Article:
Teachers’ fashion

Uncoiling the mystery behind Anne-Marie White, Kaaz Naqvi, Silvana Dessi-Olive's distinct styles

March 18, 2016


Do you ever wonder where your teacher got that shirt? Why they wear the same accessory every day? Or how they decide what to put on in the morning? We decided to interview some teachers that we thought had the most distinct styles to answer all of your burning questions.

Jarrett Young with his signature bow tie smiles for the photographer
Jarrett Young with his signature bow tie smiles for the photographer

Subconsciously, everybody’s choice in style go deeper than just picking out clean clothes that’s scattered across floor. We all have certain styles we prefer and specific brands that we like. For example, Kaaz Naqvi says, “a lot of his famous sweaters are from J-crew” and Ann-Marie White’s favorite brand is “Scottevest because all their clothes come with pockets.” 

Are these teacher’s personal preferences and style reflecting their pasts?  Naqvi reflects how his family influences style choices. He explains he strives “to dress up as much as possible.”

Silvana Dessi-Olive expressed how her cultural background affects the way she dresses. Dessi-Olive says,“that’s why I wear a lot of black [be]cause in France we wear a lot of black.” However, she does admit that, “Compared to my family, I am very much underdressed. Between the French and Italian background, they like to dress up to go buy bread, like [in] heeled shoes. When I first moved to the US it was a shock to see all these people wearing sneakers to the groceries, I thought they were all exercising!”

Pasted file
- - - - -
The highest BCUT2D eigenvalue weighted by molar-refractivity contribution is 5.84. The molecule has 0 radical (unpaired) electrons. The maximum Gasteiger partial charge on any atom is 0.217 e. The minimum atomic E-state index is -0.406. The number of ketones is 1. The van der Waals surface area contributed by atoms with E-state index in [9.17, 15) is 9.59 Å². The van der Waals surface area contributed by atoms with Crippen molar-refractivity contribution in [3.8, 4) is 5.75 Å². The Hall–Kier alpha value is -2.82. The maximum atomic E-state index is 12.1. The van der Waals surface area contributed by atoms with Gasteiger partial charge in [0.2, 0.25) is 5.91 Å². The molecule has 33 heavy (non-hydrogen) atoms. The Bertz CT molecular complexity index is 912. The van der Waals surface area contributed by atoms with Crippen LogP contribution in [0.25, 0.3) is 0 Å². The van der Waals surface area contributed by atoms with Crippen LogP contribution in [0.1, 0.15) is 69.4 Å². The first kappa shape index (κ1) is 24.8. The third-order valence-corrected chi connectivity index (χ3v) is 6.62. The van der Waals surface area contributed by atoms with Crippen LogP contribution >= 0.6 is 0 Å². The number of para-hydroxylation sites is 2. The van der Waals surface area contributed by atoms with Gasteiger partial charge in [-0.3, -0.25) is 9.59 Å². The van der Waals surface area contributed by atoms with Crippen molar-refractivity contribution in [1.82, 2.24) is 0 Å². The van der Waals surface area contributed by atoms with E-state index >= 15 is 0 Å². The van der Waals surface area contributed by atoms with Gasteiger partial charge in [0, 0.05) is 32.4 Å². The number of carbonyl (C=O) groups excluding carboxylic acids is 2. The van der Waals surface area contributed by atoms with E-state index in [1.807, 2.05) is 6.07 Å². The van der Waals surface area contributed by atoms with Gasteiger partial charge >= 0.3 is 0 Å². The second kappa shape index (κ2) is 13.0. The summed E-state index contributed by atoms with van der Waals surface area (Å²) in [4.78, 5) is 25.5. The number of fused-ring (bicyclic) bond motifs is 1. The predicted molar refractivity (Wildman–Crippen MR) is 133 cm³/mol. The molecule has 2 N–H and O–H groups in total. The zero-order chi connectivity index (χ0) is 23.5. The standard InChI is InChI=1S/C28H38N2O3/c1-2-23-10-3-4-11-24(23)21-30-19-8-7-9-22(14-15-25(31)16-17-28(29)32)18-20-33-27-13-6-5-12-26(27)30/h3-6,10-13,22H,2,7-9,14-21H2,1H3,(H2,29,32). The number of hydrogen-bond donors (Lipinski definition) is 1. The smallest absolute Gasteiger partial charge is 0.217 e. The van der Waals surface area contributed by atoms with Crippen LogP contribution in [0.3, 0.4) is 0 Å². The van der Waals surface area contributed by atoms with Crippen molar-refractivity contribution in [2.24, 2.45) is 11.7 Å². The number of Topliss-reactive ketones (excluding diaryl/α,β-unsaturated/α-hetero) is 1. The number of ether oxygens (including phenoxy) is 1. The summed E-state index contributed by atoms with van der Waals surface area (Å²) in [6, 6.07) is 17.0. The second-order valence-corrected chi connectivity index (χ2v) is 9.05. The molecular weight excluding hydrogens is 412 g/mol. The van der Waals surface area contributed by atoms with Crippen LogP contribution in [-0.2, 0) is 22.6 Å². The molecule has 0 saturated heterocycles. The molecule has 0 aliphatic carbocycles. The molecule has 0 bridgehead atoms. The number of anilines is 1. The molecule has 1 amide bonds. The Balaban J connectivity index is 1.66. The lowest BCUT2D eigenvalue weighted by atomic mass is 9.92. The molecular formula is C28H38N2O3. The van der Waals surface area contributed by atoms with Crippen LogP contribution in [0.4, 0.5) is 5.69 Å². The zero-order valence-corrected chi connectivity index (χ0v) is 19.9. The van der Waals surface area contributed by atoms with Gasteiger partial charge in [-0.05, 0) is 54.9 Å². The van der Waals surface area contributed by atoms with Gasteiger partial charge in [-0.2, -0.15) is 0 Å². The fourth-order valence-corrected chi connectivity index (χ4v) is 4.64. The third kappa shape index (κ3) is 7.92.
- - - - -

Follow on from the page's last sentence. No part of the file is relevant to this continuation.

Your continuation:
Jarrett Young says, “I grew up as a poor kid in North St. Louis city and i was always interested in clothes but didn’t have the ability to afford what I was into. Now, working, and having the money to try new things, I am apt to do more, because I’ve always wanted the opportunity [for it]!”

On the other hand, head of the science department and Biology  teacher, White is influenced by her medicinal needs. “I have a lot of allergies,” says White. She continues, “so, I have always been accustomed to carrying many different medications and consequently needing many pockets.” These requirement are what shaped how she dresses and her personal style, which she describes in 3 short words: “business, casual, and pockets.”

And while some teachers look like they walk straight out of a catalog, their style definitely differs outside of the classroom. Naqvi admits that “If I don’t have to go anywhere I don’t change out of sweatpants,” which to most students, it is very relatable. Kali Olson agrees saying “[on the weekends] I’m in pajamas for longer.”

But, even if style doesn’t change during the weekend, there has to be some things that our beloved teachers would never be caught dead in. Flip flops are something Dessi-Olive would never wear because, as she says, “they freak me out!” And for those of you sporting timberlands…well let’s just say Mr. Young isn’t a fan.

Moving on from an item we would never wear, what are items that our teachers cannot live without? When asked what would you save from a burning house, Naqvi said, “probably my red Michael Jordan Bulls jersey.” 

Dessie-Olive had a little trouble deciding which of her scarves to choose from, as she collects them from around the world, yet in the end she went for one that’s orange.

Young had a different philosophy,  saying that he “wouldn’t save anything and use it as an excuse to buy all new things.” And when we pressed him about it, claiming that he had to have a favorite item he responded with some insightful words of wisdom, “I hate having favorite things. If I have something I like too much, I’ll throw it away. All clothes are meant to be worn. They are tools for me to express myself opposed to things I really like.”

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